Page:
The holidays are a great time to look for family gifts, and we tend to gravitate towards board games a lot. Today we’re looking at what is a bit of a modern classic: Ticket to Ride, designed by Alan R. Moon.
Ticket to Ride was the winner of multiple ‘game of the year’ awards when it launched back in 2004, and has remained very popular ever since. We’ve seen a few spin-offs and localized versions, and we even reviewed a digital version that supports Sony’s PlayLink feature a few years ago. It’s accessible and easy to learn, and despite having elements of strategy it’s a game that players of all levels will be able to enjoy. There’s an 8+ age rating and the game was designed for 2 to 5 players, and with a playtime of about an hour it’s a great fit for parents and their kids to play together.
Thematically, you wouldn’t think that Ticket to Ride would be so engaging, as it focuses on train travel – which is generally considered to be an enthusiast’s hobby. You don’t need to be a train fanatic to enjoy the game though, as the concept here is simple and addictive: build train routes across the continent (we played the US version but there are other versions out there as well) and see if you can build a profitable network.
It sounds complicated, but you can get through the rules in 15 minutes and once you start your second game you won’t even need to keep the guide book handy at all anymore. You’ll know all about which routes on the map are more valuable, so people will be focusing on them first. You’ll also know about route cards, which are exciting potential game changers. Here, building a railroad between two major cities mentioned on the card will net you a nice little bonus, but failing your ‘contract’ will see points taken away from you.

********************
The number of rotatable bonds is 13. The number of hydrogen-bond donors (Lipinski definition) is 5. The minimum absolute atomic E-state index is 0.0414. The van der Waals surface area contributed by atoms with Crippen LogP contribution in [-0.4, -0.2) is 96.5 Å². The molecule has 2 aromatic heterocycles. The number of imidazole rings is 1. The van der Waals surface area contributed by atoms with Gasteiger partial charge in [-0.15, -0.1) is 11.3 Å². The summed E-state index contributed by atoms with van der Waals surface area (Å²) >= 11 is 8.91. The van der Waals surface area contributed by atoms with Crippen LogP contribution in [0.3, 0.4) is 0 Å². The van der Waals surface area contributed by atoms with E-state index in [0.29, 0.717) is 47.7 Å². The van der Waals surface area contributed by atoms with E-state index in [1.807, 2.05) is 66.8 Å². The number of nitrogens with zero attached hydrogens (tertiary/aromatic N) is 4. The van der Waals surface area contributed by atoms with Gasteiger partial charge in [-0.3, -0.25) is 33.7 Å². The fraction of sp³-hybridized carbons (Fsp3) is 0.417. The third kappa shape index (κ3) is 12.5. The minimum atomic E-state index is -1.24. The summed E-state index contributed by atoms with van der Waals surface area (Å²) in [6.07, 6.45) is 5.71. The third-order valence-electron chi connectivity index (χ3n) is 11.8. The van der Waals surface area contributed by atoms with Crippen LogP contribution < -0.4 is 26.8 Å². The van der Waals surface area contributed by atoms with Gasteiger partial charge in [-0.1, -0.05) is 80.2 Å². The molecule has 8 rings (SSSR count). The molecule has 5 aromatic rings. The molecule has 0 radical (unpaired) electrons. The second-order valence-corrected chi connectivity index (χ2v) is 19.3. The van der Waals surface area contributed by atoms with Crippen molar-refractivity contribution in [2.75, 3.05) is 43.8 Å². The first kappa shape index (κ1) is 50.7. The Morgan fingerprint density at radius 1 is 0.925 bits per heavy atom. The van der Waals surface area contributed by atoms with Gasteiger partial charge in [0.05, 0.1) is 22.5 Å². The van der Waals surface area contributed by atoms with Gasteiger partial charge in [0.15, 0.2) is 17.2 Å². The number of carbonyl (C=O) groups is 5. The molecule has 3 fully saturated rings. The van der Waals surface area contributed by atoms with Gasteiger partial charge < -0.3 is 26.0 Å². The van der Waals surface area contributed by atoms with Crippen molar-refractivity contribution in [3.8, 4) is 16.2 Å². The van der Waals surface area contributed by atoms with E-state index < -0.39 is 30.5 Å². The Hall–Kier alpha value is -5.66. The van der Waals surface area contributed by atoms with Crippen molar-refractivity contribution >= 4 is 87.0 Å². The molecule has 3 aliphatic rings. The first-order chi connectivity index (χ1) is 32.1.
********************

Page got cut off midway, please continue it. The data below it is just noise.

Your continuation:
As you work towards goals like that, another player might already claim part of the route you wanted, but your ambitions don’t end there. You can still reach the city, but you might have to build a detour – will you go for it, or cut your losses and focus on something else? The great thing about the design of Ticket to Ride is that there’s no clear cut way to win, and your tactic in one game might not work in the next. That one big route might win it for you today, but in the next game someone might beat you because they claimed a whole range of smaller routes instead.
This means that luck is a factor, but there’s definitely a strategy element to it all – even though an overthinking adult might lose to their 8 year old son or daughter who is just going with gut instincts. The open nature of Ticket to Ride means that frustrations are often temporary, and an alternative is almost always out there to consider – letting you switch tracks and head for success in a different direction. The gradual distribution of cards also means the game has a natural pace to it that makes it hard to player to run away with it early on, so everyone’s going to stay engaged for the entire duration of the game as well.
Of course, something else that keeps players engaged is the element of competition, as you can watch what other players are going for and try to predict their next move – maybe cut them off before they’re able to complete a route and force them to waste time and resources taking a detour. You can do this by seeing if they’re collecting a lot of route cards of a particular color – but at the same time that doesn’t guarantee you that they’ll go for the particular blue route you’re now trying to block. Open choices, all the time – and your opponent will enjoy seeing you try to block a destination he was never going for anyway.
It’s easy to see why Ticket to Ride has become and stayed so popular, and this is a board game that is great for families to enjoy this holiday season. With tons of replay value, it’s here to stay.